Regardless of what one thinks of Arminius or Turretin at this point, in the providence of God a great truth of the Gospel flows out of this. The justice and holiness of God is set out in the Gospel because He will not allow for anything but a perfect righteousness to enter into His presence. Yet we can also see the shining of the glory of His mercy, love, and grace in that He gives a perfect righteousness to sinners apart from their worth or merit in and of themselves. God does not just accept sinners by counting something which is not righteousness as righteousness, but because they have the perfect righteousness of Christ. The sinner with Christ has escaped hell by the cross of Christ and also has the gates of heaven opened because of the perfect righteousness of Christ counted as his.

2 Responses to “Arminius on Imputed Righteousness”

  1. michael Says:

    This is stuff worlds are framed by!

    Here is your own words which I find ironically a fine example of what you are pointing out with regard to understanding which is it, which word is necessary to line up, or plumb up Turrentin and Arminius to the meaning of imputed righteousness?

    You wrote: “[[The justice and holiness of God is set out in the Gospel because He will not allow for anything but a perfect righteousness to enter into His presence.]]”

    Now here is how I would write it. Can you see the “word” I use, changing yours?

    I write: “[The justice and holiness of God is set out in the Gospel because He can not allow for anything but a perfect righteousness to enter into His presence.]”

    The way I have been taught, I would not use the word “will” but the word “can” instead.

    I would say from what I understand, God would not because He “cannot” allow for anything but a perfect righteousness to enter into His presence.

    That a conjoining has occurred first in order for us to be in His Presence when we die. Cf Romans 7:1-6, Ephesians 2:5 and Colossians 2:13.

    Why? Because He is Holy. Because Jesus Christ became sin. Because the Holy Ghost is Holy and vindicated Christ, 1 Tim. 3:16.

    I would develop this more if you like? But for now, I will wait and see your response?

    Thank you Wes for bringing these things in here!

  2. Richard Smith Says:

    Hello Michael:

    I do see what you are saying, though there is a reason to use the word “will” rather than the word “cannot.” I think that one gains something by one word and yet loses something else by the other. Though, as I will try to show, in God there is probably no real difference when it is traced to the foundation. For example, if we say that God cannot do something, then we have to explain why He cannot. If I say that God cannot lie, I do not mean that He has no inherent ability to say something that is not true, but that He has no moral ability to do so. For God to speak a lie would be for God to deny and contradict Himself. As God who is Truth itself, the word “cannot” in the phrase cannot lie means that He is unable to contradict Himself as truth itself. It is not a weakness for God to be unable to lie, but it is His strength to be unable to tell a lie.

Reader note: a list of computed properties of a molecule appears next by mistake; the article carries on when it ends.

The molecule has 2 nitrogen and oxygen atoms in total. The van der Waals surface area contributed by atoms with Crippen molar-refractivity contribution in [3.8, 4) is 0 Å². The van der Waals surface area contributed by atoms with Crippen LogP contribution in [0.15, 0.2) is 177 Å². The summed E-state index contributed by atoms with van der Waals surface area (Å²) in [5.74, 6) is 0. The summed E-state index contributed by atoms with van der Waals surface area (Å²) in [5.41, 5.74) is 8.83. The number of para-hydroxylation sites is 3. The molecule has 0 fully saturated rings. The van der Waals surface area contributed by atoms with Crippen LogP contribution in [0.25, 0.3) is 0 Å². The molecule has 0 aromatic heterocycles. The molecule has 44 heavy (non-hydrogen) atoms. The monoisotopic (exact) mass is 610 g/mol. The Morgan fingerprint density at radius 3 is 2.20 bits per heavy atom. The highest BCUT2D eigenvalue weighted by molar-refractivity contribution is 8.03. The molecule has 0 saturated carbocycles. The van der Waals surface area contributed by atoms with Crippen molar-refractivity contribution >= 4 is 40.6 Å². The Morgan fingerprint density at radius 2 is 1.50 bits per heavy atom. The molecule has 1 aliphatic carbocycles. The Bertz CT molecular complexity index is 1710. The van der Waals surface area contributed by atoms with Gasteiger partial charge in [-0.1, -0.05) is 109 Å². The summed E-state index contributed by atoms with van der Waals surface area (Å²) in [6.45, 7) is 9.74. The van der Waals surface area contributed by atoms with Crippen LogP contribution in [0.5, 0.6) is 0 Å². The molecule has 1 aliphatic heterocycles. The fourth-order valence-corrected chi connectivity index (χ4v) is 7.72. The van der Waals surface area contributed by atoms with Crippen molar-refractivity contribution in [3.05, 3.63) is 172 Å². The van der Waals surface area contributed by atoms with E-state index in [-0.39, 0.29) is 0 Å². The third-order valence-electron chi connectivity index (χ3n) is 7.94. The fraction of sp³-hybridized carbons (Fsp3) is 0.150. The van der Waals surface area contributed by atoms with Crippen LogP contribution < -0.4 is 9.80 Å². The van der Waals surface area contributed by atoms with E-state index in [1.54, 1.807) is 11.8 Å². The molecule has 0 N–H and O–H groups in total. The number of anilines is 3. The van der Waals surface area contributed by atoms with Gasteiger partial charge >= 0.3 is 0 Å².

It is very true that God cannot allow anything but a perfect righteousness into His presence. But the reason that He cannot is because it is against His very glory itself. He does not lack any ability in this regard, but it is His strength and glory that He cannot allow anything unholy in His presence. However, His inability to do so is also His will to do so. He will not allow anything into His presence because of His perfect character. He will not allow anything into His presence because He cannot. The “cannot” is closely linked to His will which cannot be separated from His being as a whole. For God to will something is for God as a whole Being to will it. What God wills in relation to His holiness is what He wills in a way that He cannot will what is other than best and according to His glory. What God cannot do is because of His internal glory and love within Himself which still amounts to who He is and therefore it is what He wills. Boiled down,
    what God will not do is what God cannot do and what God cannot do is what God will not do.